Digital Control of Equipment

by Jerry Vigil

Five years ago, station owners and management could toss aside brochures and articles about the digital revolution and not worry much about how it affected them. You, as a Production Director, might have done the same (but, probably for other reasons). Today, however, with the rapid replacement of the word analog with digital, it is difficult to disregard the drastic changes that have taken place. Just as personal computers have become standard office equipment worldwide and even adorn our children's bedrooms nowadays, digital equipment is here to stay, and its place in radio must be examined seriously by any station hoping to keep pace with the competition.

There exists an interesting side to this digital revolution, particularly in our radio industry. In the hallways of stations not yet ready to take the digital plunge, one can sense a hushed fear of all this "high tech" gear. It is a fear that many of us elect to dismiss. This fear, most likely, is of the infamous unknown and of inevitable change. Familiarity calms us as we walk into a studio and see a 2-track reel-to-reel. Anxiety replaces that calm as we walk into a studio and see no reel-to-reels. Why? Because, we no longer can count on our knowledge of analog recording to keep us employed in the future. Our talent with a razor blade doesn't have much use in a totally digital studio. We've been taught the language of analog and shoved into a world that speaks digital. That leaves many of us unable to rely totally on what we've learned in the past unless we stay in an analog world and resist the obvious changes going on around us. If you sense this fear of the digital domain, rest easy. There is much less to it than you dread.

To begin reducing your apprehension towards the digital domain, it might reassure you to know you are probably halfway in the digital realm already. Many of the special effects processors used in production rooms are digital. Microprocessors control your digital timer. The transmitter remote control unit you've used in your control room may well use digital technology to perform its functions. If you have an analog 8-track with a remote control unit, the remote control itself is probably a digital machine. If you have a CD player, you're into digital playback. Digital technology is all around us already, and it basically does two things in our production rooms: It controls internal parameters in a machine (or other machines much like a computer controls a printer), and it converts audio from analog to digital and vice versa.

This month, we'll focus on the digital control of parameters. There is nothing truly difficult to understand about this. For our illustration, we will deal with audio processing gear, since this is the most common digital gear found in the production studio. Consider first an old analog compressor. It might have three or four knobs on the front, along with a meter or two. Each knob controls one parameter of the compressor. One knob might control release time, another the attack time. Still another knob would control gain reduction and so on. Digital technology has made it possible to adjust these parameters, not by twisting a knob (which in turn increases resistance in a circuit thus passing proper currents to achieve an effect), but by varying the digit stored in a memory location. The digit in this memory location is then read by the microprocessor which in turn makes the proper adjustments to the circuits involved to get the desired change in effect. This is all that is happening! You don't need to know technically how the adjustments are made, you only need to see that a fully cranked knob is now represented on a display by the number 99 when the range of that particular function is 0-99. Additionally, because knobs are no longer necessary to adjust a parameter, a piece of equipment is no longer physically limited in its ability to access several parameters. So, now you can control dozens of parameters that otherwise would have made the unit much too expensive to manufacture by equipping it with dozens of knobs and potentiometers for all the parameters.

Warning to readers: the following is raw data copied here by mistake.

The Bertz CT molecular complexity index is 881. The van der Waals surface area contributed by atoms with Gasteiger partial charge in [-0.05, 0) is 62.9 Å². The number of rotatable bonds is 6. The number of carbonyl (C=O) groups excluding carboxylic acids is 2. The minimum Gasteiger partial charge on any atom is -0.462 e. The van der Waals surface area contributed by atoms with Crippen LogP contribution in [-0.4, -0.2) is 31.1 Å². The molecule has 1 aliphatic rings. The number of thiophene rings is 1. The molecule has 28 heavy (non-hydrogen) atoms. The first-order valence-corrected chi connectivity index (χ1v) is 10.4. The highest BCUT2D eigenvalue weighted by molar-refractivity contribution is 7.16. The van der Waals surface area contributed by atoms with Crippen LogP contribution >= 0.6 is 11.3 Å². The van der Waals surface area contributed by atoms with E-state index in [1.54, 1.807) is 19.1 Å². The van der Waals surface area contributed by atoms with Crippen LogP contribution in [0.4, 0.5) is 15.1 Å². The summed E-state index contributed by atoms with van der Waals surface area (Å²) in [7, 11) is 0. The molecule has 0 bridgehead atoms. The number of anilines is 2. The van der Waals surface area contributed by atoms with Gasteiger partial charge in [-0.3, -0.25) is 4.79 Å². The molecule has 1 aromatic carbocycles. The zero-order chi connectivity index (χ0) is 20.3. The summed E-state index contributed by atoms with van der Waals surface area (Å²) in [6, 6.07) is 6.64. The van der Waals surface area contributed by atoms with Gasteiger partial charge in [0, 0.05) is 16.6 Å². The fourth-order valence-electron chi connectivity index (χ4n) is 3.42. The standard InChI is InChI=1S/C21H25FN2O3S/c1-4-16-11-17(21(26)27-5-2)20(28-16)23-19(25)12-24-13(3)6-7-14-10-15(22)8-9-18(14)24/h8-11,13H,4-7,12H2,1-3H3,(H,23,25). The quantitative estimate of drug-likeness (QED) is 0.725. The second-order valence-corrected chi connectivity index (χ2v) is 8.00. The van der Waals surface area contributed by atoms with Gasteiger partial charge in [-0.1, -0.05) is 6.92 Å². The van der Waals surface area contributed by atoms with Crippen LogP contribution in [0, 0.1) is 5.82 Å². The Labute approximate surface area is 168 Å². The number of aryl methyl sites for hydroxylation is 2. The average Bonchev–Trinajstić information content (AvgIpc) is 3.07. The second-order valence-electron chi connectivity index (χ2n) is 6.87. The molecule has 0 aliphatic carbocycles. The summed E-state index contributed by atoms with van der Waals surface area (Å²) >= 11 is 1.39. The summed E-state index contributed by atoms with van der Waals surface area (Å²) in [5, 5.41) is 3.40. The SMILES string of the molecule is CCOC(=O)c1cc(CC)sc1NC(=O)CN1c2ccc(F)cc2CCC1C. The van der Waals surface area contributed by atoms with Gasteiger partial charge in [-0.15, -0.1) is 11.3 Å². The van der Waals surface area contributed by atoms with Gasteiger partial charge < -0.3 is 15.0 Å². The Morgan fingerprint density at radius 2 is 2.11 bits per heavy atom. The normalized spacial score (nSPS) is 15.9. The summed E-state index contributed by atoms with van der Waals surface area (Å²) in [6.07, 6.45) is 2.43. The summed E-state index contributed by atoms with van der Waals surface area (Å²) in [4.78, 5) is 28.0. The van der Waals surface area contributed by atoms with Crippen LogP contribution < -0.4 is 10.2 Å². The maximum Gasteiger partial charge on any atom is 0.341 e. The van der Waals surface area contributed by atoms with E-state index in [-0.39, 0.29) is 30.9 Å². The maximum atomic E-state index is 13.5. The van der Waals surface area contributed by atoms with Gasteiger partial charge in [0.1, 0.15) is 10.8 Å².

Microprocessor is a key word here. A microprocessor is at the heart of every piece of digital equipment. It is at the heart of every personal computer you've seen. It is even at the heart of a pocket calculator, and here is where half the understanding of the digital domain lies. Inside that SPX-90, QuadraVerb, or any other digital effects processor is a microprocessor chip. This chip, small enough to fit snugly in the palm of your hand, is the internal PC of the unit. It's a computer just like those you see at Radio Shack, only it is obviously much smaller, and it only runs one program -- the program described in the operating manual of the processor. Your computer screen is the LCD display on the front panel. No, it's not a 13 inch color screen, but it is a screen nonetheless. The buttons on that front panel make up your computer keyboard. From this keyboard you supply input to the computer, and the results are reflected on the display and, of course, at the audio output of the unit. You don't need to know anything about digital this and digital that to use this computer; you only need to learn how to use the computer. You need to learn what buttons to push to gain access to whatever parameters you want to play with. This takes us back to the kids with the personal computer adorned bedrooms. These kids weren't born with a knack for computers, they simply read the manual! One page of instructions showed them how to boot up a game and play it. The more enthusiastic kid read more about his computer and found out how to break into NASA's computers. One major difference between analog processing gear and today's new digital equipment is in the fact that the analog gear is easier to use simply because there are less parameters to control, and those that are available are controlled by a knob or a switch (and we all know how to twist a knob or flip a switch). Using the new digital processors requires one extra step -- learning where those hidden internal knobs are and how to adjust them. Once you've found these knobs and switches (by reading the manual), the rest is a piece of cake.